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|Posted by:||Aug 4th 2008, 01:02:29 pm|
|Jungle Jim||The 1st August 1834 was a memorable day in Harbour Island; it passed without excitement. Methodist Missionary Charles Penny supplied liberated black people with the scriptures. More coloured people than he had ever seen before attended the meeting, all with anxious looks and many with tears begging that their names be taken down in order to receive a testament. He reports his exchange with them:
I said to them, “Why? You cannot read”.
They said, No sir, but my little girl goes to Mrs Penny’s Sunday School and I am learning at the adult school and before long I will be able to lead too.
Sunday School attendance leapt to nearly 100 white and black children and altogether over 300 diligent and attentive scholars.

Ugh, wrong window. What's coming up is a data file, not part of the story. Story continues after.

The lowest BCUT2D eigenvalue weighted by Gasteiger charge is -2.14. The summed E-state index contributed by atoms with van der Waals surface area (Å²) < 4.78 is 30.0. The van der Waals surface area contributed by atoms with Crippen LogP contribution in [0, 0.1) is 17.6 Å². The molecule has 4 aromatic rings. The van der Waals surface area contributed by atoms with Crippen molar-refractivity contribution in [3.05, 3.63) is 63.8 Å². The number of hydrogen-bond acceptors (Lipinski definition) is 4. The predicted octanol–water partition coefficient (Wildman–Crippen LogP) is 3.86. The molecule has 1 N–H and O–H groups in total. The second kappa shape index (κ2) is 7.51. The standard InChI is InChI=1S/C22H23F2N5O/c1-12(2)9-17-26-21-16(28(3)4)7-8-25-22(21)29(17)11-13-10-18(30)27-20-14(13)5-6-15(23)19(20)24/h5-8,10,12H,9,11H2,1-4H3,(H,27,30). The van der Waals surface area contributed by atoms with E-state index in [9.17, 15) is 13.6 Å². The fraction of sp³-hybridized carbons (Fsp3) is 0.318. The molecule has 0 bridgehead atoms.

Four years later, the Stipendiary Magistrate, Mr. McGregor, organized a special watch-night service for Apprentices and, looking forward to full emancipation, sang:
Prisoners of hope lift up your hearts
The Day of Liberty draws near.
Again the white people were as anxious as the coloured people, neither knowing what to expect in the coming months and years but there seemed to be a friendly feeling between apprentices and their masters. McGregor expressed his wish that the late apprentices might celebrate with a dance but Methodist missionary Thomas Lofthouse didn’t approve.
(Anne and Jim Lawlor "Harbour Island Story)
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